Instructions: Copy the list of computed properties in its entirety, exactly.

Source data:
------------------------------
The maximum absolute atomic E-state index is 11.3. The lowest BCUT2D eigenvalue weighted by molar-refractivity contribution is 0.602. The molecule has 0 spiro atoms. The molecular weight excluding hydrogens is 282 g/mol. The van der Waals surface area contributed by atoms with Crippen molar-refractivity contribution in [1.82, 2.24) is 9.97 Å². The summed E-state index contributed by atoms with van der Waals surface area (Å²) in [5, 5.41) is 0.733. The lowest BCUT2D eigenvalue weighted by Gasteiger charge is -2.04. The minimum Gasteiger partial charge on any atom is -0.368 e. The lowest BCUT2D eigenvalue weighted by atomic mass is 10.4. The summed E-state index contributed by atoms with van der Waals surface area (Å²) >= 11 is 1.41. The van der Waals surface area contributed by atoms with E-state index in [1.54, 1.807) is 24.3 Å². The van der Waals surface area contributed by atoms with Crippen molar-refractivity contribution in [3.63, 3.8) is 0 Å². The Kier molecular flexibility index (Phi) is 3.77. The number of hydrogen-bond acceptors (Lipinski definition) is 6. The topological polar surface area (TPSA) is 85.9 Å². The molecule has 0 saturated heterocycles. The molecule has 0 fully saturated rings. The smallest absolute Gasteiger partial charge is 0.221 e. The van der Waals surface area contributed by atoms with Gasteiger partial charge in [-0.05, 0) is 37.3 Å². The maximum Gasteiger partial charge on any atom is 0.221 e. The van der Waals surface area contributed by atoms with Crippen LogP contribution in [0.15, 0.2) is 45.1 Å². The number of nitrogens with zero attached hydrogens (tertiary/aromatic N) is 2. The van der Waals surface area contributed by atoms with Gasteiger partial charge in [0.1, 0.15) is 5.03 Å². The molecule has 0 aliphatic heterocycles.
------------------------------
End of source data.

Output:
The maximum absolute atomic E-state index is 11.3. The lowest BCUT2D eigenvalue weighted by molar-refractivity contribution is 0.602. The molecule has 0 spiro atoms. The molecular weight excluding hydrogens is 282 g/mol. The van der Waals surface area contributed by atoms with Crippen molar-refractivity contribution in [1.82, 2.24) is 9.97 Å². The summed E-state index contributed by atoms with van der Waals surface area (Å²) in [5, 5.41) is 0.733. The lowest BCUT2D eigenvalue weighted by Gasteiger charge is -2.04. The minimum Gasteiger partial charge on any atom is -0.368 e. The lowest BCUT2D eigenvalue weighted by atomic mass is 10.4. The summed E-state index contributed by atoms with van der Waals surface area (Å²) >= 11 is 1.41. The van der Waals surface area contributed by atoms with E-state index in [1.54, 1.807) is 24.3 Å². The van der Waals surface area contributed by atoms with Crippen molar-refractivity contribution in [3.63, 3.8) is 0 Å². The Kier molecular flexibility index (Phi) is 3.77. The number of hydrogen-bond acceptors (Lipinski definition) is 6. The topological polar surface area (TPSA) is 85.9 Å². The molecule has 0 saturated heterocycles. The molecule has 0 fully saturated rings. The smallest absolute Gasteiger partial charge is 0.221 e. The van der Waals surface area contributed by atoms with Gasteiger partial charge in [-0.05, 0) is 37.3 Å². The maximum Gasteiger partial charge on any atom is 0.221 e. The van der Waals surface area contributed by atoms with Crippen LogP contribution in [0.15, 0.2) is 45.1 Å². The number of nitrogens with zero attached hydrogens (tertiary/aromatic N) is 2. The van der Waals surface area contributed by atoms with Gasteiger partial charge in [0.1, 0.15) is 5.03 Å². The molecule has 0 aliphatic heterocycles.